360° panorama by Seungsang Yoo(유승상).
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360° panorama by zeljko soletic.
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360° panorama by zeljko soletic.
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360° panorama by Carsten Arenz.
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Riomaggiore is one of the five villages of the Cinque Terre. All are best to be visited by train as parking spaces are rare, if at all available. This panorama was takenon one of the two platforms of the railway station. The station is probably the most unnormal as it was build mainly inside a tunnel.
360° panorama by Heiner Straesser - derPanoramafotograf.com.
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Yılanlı Kilise (=Snake Church) in the Soğanlı valley. The frescoes are from the 11th and 13. century.
360° panorama by Deema.
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360° panorama by Deema.
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360° panorama by Deema.
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360° panorama by Willy Kaemena.
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Wikipedia: "Vank Cathedral was one of the first churches to be established in the city's Jolfa district by Armenian deportees settled by Shah Abbas I after the Ottoman War of 1603-1605. The varying fortunes and independence of this suburb across the Zayandeh rood and its eclectic mix of European missionaries, mercenaries and travelers can be traced almost chronologically in the cathedral's combination of building styles and contrasts in its external and internal architectural treatment.Construction is believed to have begun in 1606, and completed with major alterations to design between 1655 and 1664 under the supervision of Archbishop David. The cathedral consists of a domed sanctuary, much like a Persian mosque, but with the significant addition of a semi-octagonal apse and raised chancel usually seen in western churches. The cathedral's exteriors are in relatively modern brickwork and are exceptionally plain compared to its elaborately decorated interior."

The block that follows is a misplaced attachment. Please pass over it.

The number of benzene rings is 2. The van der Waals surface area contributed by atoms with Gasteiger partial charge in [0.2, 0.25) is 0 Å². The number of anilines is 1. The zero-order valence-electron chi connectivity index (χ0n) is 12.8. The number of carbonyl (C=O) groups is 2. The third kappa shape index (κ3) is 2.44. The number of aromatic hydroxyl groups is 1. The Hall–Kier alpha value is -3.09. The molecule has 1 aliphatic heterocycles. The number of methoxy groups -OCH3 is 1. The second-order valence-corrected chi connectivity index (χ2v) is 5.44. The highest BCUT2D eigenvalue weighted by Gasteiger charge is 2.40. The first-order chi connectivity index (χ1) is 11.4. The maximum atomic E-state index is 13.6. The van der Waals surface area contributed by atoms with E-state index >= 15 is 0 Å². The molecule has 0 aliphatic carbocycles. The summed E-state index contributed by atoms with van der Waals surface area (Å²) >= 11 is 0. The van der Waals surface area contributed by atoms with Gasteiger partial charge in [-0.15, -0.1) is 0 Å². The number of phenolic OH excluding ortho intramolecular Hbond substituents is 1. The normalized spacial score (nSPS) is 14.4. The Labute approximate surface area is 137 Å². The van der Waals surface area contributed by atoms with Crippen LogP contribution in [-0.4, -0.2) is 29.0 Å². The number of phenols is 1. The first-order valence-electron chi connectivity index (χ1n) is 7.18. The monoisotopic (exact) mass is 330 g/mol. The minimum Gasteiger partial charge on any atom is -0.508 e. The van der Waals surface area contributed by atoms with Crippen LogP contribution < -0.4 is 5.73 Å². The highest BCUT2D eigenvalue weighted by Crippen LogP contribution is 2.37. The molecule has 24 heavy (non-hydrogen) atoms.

360° panorama by Willy Kaemena.
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Iran - Abarkuh, yakhchal (ice house) By 400 b.C., Persian engineers had mastered the technique of storing ice in the middle of summer in the desert. The ice could be brought in during the winters from nearby mountains, but more commonly they had a wall made along an east-west direction close to the yakhchal. In winter, the qanat water was channelled to the north side of the wall. The shadow of the wall made the water freeze more quickly so more ice was produced per winter day. Ice was stored in a specially designed, passively cooled refrigerator. This was a large underground space (up to 5,000 m3) that had thick walls (at least two meters at the base) made out of a special mortar called sārooj, composed of sand, clay, egg whites, lime, goat hair, and ash in specific proportions, and which was resistant to heat transfer. This mixture was thought to be completely water impenetrable. The space often had access to a qanat, and often contained a system of windcatchers or wind towers that could easily bring temperatures inside the space down to frigid levels in summer days. The ice was then used to chill treats for royalty during hot summer days.